Minimalist 100%. I just get the material I need for that project and feel annoyed if I have waste or extra after the project. I have been sharing a space the last few months and my friend has an area for 'cool stuff' for when people visit the studio. It's really cool and has interesting things he has collected over the years. All I had to contribute was an old bottle and a small piece of concrete (10cm x 6cm) with paint drips on it from when I painted the Perth Airport. I tend to keep things like that – small pieces of junk that I can easily put in my pocket. I have a really nice handful of red dirt I took when I completed a project in Karratha last month and an old spindle of thread from an abandoned textile factory in Berlin. 

Would you ever consider karaoke, and if so what would be your signature tune?

Karaoke is my nightmare. In Japan I had to go because it would have been really rude not to go along with my Japanese friend. His group of friends obviously practise and it meant a lot to them. I choose For Whom the Bell Tolls from the album Ride the Lightning by Metallica because that song is amazing but the intro goes for about 2 mins. So after standing there awkwardly for that long, the words finally start. I sang about half of it, then just read the last half like a spoken word performance. Apart from this, I had a really good time in Japan.

Dream State Three. Acrylic on board.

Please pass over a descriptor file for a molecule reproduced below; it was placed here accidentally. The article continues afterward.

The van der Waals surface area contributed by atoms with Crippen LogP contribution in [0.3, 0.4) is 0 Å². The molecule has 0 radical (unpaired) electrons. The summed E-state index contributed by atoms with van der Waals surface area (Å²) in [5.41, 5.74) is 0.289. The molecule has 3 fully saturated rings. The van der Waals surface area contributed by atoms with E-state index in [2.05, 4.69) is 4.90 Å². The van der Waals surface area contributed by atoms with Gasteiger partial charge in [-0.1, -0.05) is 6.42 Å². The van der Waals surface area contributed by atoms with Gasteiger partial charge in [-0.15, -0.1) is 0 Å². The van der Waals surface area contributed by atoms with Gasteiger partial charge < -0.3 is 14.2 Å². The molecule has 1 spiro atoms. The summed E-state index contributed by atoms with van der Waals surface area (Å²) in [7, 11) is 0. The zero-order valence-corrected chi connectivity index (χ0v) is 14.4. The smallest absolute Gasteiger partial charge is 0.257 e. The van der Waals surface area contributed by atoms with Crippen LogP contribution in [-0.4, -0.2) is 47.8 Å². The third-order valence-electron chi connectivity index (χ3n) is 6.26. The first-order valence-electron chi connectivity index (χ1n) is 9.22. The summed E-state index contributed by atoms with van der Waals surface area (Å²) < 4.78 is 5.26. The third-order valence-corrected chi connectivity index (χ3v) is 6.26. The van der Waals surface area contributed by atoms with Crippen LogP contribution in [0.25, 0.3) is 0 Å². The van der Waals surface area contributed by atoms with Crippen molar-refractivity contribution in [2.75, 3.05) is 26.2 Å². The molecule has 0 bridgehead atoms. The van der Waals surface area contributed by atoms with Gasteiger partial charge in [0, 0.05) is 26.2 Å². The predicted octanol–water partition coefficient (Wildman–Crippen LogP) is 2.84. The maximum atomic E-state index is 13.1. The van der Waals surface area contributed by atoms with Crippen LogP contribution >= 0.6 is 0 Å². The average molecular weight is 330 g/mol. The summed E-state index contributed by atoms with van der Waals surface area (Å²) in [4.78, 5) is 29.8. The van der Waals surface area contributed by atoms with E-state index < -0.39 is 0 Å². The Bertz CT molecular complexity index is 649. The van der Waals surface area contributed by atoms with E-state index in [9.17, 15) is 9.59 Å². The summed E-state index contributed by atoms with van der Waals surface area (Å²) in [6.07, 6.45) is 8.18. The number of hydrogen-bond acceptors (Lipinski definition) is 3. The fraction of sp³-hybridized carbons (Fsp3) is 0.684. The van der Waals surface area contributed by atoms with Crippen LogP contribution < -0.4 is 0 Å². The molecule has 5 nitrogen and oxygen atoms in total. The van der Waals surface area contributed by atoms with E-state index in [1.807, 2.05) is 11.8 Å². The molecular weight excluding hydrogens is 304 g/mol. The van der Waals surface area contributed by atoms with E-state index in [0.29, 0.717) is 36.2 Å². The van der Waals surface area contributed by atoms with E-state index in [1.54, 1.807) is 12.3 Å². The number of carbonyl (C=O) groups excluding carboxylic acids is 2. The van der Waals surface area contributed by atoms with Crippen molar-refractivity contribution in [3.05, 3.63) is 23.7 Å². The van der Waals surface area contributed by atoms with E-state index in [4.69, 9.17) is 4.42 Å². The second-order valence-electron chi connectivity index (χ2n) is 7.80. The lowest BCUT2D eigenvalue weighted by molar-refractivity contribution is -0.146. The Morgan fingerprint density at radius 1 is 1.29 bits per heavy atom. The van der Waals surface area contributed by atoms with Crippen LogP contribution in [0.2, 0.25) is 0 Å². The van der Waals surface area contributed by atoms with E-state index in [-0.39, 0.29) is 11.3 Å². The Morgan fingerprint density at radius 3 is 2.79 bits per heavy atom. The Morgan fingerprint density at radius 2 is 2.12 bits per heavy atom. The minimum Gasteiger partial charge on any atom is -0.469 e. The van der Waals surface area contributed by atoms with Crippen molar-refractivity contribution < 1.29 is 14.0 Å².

What is your favourite motivational snack?

If I'm painting walls I feel I can justify having elaborate cakes and dessert treats in the afternoon with my coffee. I like the juxtaposition of being covered in paint then eating a delicate masterpiece of sugar.

Normal studio days, coffee is my snack.

What things are you finding inspirational at the moment? 

Nature. Planning trips to go see amazing landscapes. People always say it, but the colour balance in the natural world is really on point.

Tell me a story. 

When I was 5 I lived on the Solomon Islands with my family and I was playing in the local creek at the end of my street. One of the bad kids from my neighbourhood was hiding behind the trees while I was in the creek with my brothers. He started throwing rocks in the air over the trees into the creek. I looked up at the wrong time and a rock hit me in the face. I remember looking down and seeing blood in the creek and feeling my face all wet. My brothers looked really freaked out and when I saw how freaked out they were then I felt a lot of pain. We rushed back home and my head was covered in blood. Before we went to the hospital my mum drove me around to the kids house that threw the rock and went nuts at his mum.  "Look what your son did!" I was still covered in blood. She was screaming and I was screaming in pain. We then rushed to the hospital and I had to get stitches. The doctor said if it was any higher, even 1mm, I would have lost my eye. Good thing that kid was terrible at throwing rocks because I love having that eye.

Thank you to Cat Rabbit for this delightful interview! And we really look forward to Kyle's show.

Fever Dream by Kyle Hughes-Odgers
24 August – 2 September
Opening night 24 August
Facebook Event